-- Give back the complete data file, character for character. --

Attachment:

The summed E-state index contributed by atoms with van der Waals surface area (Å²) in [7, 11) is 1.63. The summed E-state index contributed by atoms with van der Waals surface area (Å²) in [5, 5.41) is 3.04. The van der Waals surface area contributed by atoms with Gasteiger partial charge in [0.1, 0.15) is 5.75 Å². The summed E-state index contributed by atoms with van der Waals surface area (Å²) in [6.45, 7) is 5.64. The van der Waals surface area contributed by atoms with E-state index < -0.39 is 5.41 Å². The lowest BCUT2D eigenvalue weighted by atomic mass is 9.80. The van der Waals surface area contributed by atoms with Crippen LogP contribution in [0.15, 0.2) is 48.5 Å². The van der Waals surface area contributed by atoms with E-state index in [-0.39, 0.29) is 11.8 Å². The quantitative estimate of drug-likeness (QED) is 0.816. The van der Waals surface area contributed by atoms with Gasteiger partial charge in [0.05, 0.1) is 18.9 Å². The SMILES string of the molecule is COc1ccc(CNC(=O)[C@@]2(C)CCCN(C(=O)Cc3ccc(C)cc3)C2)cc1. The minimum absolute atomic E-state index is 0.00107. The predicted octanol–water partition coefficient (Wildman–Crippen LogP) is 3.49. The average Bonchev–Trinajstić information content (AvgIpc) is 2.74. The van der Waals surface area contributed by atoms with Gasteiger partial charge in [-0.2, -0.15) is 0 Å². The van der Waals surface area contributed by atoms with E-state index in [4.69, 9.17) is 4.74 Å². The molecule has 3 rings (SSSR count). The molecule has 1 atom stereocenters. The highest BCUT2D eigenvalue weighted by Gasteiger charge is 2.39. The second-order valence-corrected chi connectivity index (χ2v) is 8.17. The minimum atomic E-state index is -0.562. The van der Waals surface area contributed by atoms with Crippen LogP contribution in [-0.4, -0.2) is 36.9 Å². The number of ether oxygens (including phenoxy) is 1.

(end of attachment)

The summed E-state index contributed by atoms with van der Waals surface area (Å²) in [7, 11) is 1.63. The summed E-state index contributed by atoms with van der Waals surface area (Å²) in [5, 5.41) is 3.04. The van der Waals surface area contributed by atoms with Gasteiger partial charge in [0.1, 0.15) is 5.75 Å². The summed E-state index contributed by atoms with van der Waals surface area (Å²) in [6.45, 7) is 5.64. The van der Waals surface area contributed by atoms with E-state index < -0.39 is 5.41 Å². The lowest BCUT2D eigenvalue weighted by atomic mass is 9.80. The van der Waals surface area contributed by atoms with Crippen LogP contribution in [0.15, 0.2) is 48.5 Å². The van der Waals surface area contributed by atoms with E-state index in [-0.39, 0.29) is 11.8 Å². The quantitative estimate of drug-likeness (QED) is 0.816. The van der Waals surface area contributed by atoms with Gasteiger partial charge in [0.05, 0.1) is 18.9 Å². The SMILES string of the molecule is COc1ccc(CNC(=O)[C@@]2(C)CCCN(C(=O)Cc3ccc(C)cc3)C2)cc1. The minimum absolute atomic E-state index is 0.00107. The predicted octanol–water partition coefficient (Wildman–Crippen LogP) is 3.49. The average Bonchev–Trinajstić information content (AvgIpc) is 2.74. The van der Waals surface area contributed by atoms with Gasteiger partial charge in [-0.2, -0.15) is 0 Å². The van der Waals surface area contributed by atoms with E-state index in [4.69, 9.17) is 4.74 Å². The molecule has 3 rings (SSSR count). The molecule has 1 atom stereocenters. The highest BCUT2D eigenvalue weighted by Gasteiger charge is 2.39. The second-order valence-corrected chi connectivity index (χ2v) is 8.17. The minimum atomic E-state index is -0.562. The van der Waals surface area contributed by atoms with Crippen LogP contribution in [-0.4, -0.2) is 36.9 Å². The number of ether oxygens (including phenoxy) is 1.